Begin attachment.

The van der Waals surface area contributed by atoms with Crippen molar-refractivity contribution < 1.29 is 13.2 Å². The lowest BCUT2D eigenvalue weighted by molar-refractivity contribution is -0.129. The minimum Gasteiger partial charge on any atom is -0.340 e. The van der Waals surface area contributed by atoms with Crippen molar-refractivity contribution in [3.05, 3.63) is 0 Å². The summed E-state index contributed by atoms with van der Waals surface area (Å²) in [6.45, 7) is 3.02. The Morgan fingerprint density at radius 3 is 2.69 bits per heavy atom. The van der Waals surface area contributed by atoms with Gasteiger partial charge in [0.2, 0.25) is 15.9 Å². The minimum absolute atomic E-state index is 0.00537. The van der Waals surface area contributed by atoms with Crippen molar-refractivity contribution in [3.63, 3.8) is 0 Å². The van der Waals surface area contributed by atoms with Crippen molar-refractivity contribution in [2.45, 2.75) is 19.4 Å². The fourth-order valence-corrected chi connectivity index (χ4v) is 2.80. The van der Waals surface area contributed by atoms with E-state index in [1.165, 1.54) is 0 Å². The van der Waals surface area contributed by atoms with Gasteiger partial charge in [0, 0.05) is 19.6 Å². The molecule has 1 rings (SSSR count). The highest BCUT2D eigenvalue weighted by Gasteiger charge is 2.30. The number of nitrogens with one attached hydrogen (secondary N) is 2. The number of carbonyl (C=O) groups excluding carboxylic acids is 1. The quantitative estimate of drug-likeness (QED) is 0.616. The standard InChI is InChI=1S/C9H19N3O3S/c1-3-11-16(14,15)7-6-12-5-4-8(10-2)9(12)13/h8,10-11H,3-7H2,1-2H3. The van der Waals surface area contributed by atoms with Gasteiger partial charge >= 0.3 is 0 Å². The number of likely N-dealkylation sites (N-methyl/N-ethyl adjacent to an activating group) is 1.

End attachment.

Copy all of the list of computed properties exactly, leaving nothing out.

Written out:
The van der Waals surface area contributed by atoms with Crippen molar-refractivity contribution < 1.29 is 13.2 Å². The lowest BCUT2D eigenvalue weighted by molar-refractivity contribution is -0.129. The minimum Gasteiger partial charge on any atom is -0.340 e. The van der Waals surface area contributed by atoms with Crippen molar-refractivity contribution in [3.05, 3.63) is 0 Å². The summed E-state index contributed by atoms with van der Waals surface area (Å²) in [6.45, 7) is 3.02. The Morgan fingerprint density at radius 3 is 2.69 bits per heavy atom. The van der Waals surface area contributed by atoms with Gasteiger partial charge in [0.2, 0.25) is 15.9 Å². The minimum absolute atomic E-state index is 0.00537. The van der Waals surface area contributed by atoms with Crippen molar-refractivity contribution in [3.63, 3.8) is 0 Å². The van der Waals surface area contributed by atoms with Crippen molar-refractivity contribution in [2.45, 2.75) is 19.4 Å². The fourth-order valence-corrected chi connectivity index (χ4v) is 2.80. The van der Waals surface area contributed by atoms with E-state index in [1.165, 1.54) is 0 Å². The van der Waals surface area contributed by atoms with Gasteiger partial charge in [0, 0.05) is 19.6 Å². The molecule has 1 rings (SSSR count). The highest BCUT2D eigenvalue weighted by Gasteiger charge is 2.30. The number of nitrogens with one attached hydrogen (secondary N) is 2. The number of carbonyl (C=O) groups excluding carboxylic acids is 1. The quantitative estimate of drug-likeness (QED) is 0.616. The standard InChI is InChI=1S/C9H19N3O3S/c1-3-11-16(14,15)7-6-12-5-4-8(10-2)9(12)13/h8,10-11H,3-7H2,1-2H3. The van der Waals surface area contributed by atoms with Gasteiger partial charge >= 0.3 is 0 Å². The number of likely N-dealkylation sites (N-methyl/N-ethyl adjacent to an activating group) is 1.